I write these words sitting on an old, uncomfortable, wooden pew in an almost 500-year-old cathedral nestled at the foot of a volcano and adjacent to Lake Atitlán.
When my conquistador ancestors entered the Mayan village named “house of the birds,” they tore down the temple and upon its ruins built a Catholic church, naming the church and town after James the disciple.
Built by the friars in 1547, in what today is called Guatemala, la iglesia católica de Santiago apóstol contains a beauty and simplicity which cannot be denied. And yet, this place where the worship of the “Prince of Peace” is lifted to the heavens, masks a violent evangelism.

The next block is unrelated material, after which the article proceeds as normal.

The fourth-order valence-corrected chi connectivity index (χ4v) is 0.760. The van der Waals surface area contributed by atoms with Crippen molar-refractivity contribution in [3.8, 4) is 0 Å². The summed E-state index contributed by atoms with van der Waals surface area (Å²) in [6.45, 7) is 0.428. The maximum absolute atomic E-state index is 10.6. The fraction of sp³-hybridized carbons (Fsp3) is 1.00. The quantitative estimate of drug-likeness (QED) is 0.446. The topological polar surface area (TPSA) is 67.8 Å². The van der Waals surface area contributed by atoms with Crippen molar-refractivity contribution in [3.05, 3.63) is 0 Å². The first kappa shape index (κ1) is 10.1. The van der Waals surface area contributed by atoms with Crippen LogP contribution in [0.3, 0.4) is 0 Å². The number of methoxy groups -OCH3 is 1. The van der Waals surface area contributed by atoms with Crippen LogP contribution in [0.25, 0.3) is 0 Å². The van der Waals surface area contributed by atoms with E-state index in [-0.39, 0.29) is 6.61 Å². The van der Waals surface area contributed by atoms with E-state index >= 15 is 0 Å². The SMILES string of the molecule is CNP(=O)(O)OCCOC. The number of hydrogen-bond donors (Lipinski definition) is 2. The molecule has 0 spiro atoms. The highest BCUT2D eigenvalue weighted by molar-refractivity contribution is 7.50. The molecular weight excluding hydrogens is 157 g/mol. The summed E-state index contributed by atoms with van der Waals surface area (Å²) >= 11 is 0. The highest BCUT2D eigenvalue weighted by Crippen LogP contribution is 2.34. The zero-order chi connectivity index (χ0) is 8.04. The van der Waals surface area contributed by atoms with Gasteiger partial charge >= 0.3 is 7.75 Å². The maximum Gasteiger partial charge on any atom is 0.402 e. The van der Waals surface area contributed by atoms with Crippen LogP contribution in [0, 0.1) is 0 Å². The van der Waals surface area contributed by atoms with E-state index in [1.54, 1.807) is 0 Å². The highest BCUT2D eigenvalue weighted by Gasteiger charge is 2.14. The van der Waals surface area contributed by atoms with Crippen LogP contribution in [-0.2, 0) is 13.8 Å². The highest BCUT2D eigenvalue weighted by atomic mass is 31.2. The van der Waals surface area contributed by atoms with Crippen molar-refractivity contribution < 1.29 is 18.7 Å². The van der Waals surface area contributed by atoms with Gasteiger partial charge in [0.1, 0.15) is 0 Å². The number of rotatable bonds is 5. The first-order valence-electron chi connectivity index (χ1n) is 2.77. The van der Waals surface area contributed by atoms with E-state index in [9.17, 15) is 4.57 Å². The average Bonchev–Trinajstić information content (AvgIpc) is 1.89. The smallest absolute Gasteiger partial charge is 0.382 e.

This violence is the consequence of christianizing and civilizing the natives – a violence which has continued to this present time.
READ THE REST OF THE ARTICLE HERE: AT GOOD FAITH MEDIA